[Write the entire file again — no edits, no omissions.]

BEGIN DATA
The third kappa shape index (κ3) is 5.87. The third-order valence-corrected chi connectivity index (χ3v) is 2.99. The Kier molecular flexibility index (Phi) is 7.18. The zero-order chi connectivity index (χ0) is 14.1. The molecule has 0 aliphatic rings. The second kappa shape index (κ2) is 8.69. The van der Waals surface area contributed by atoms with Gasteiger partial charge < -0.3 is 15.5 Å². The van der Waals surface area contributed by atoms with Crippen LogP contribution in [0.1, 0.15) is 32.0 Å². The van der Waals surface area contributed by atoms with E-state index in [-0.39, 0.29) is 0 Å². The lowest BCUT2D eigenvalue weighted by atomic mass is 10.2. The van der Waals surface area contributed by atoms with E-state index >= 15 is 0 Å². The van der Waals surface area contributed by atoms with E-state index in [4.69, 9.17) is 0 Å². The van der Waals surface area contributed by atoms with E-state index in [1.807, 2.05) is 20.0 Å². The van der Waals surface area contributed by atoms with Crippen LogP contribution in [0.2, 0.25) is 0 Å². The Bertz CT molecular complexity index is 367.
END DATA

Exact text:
The third kappa shape index (κ3) is 5.87. The third-order valence-corrected chi connectivity index (χ3v) is 2.99. The Kier molecular flexibility index (Phi) is 7.18. The zero-order chi connectivity index (χ0) is 14.1. The molecule has 0 aliphatic rings. The second kappa shape index (κ2) is 8.69. The van der Waals surface area contributed by atoms with Gasteiger partial charge < -0.3 is 15.5 Å². The van der Waals surface area contributed by atoms with Crippen LogP contribution in [0.1, 0.15) is 32.0 Å². The van der Waals surface area contributed by atoms with E-state index in [-0.39, 0.29) is 0 Å². The lowest BCUT2D eigenvalue weighted by atomic mass is 10.2. The van der Waals surface area contributed by atoms with E-state index >= 15 is 0 Å². The van der Waals surface area contributed by atoms with E-state index in [4.69, 9.17) is 0 Å². The van der Waals surface area contributed by atoms with E-state index in [1.807, 2.05) is 20.0 Å². The van der Waals surface area contributed by atoms with Crippen LogP contribution in [0.2, 0.25) is 0 Å². The Bertz CT molecular complexity index is 367.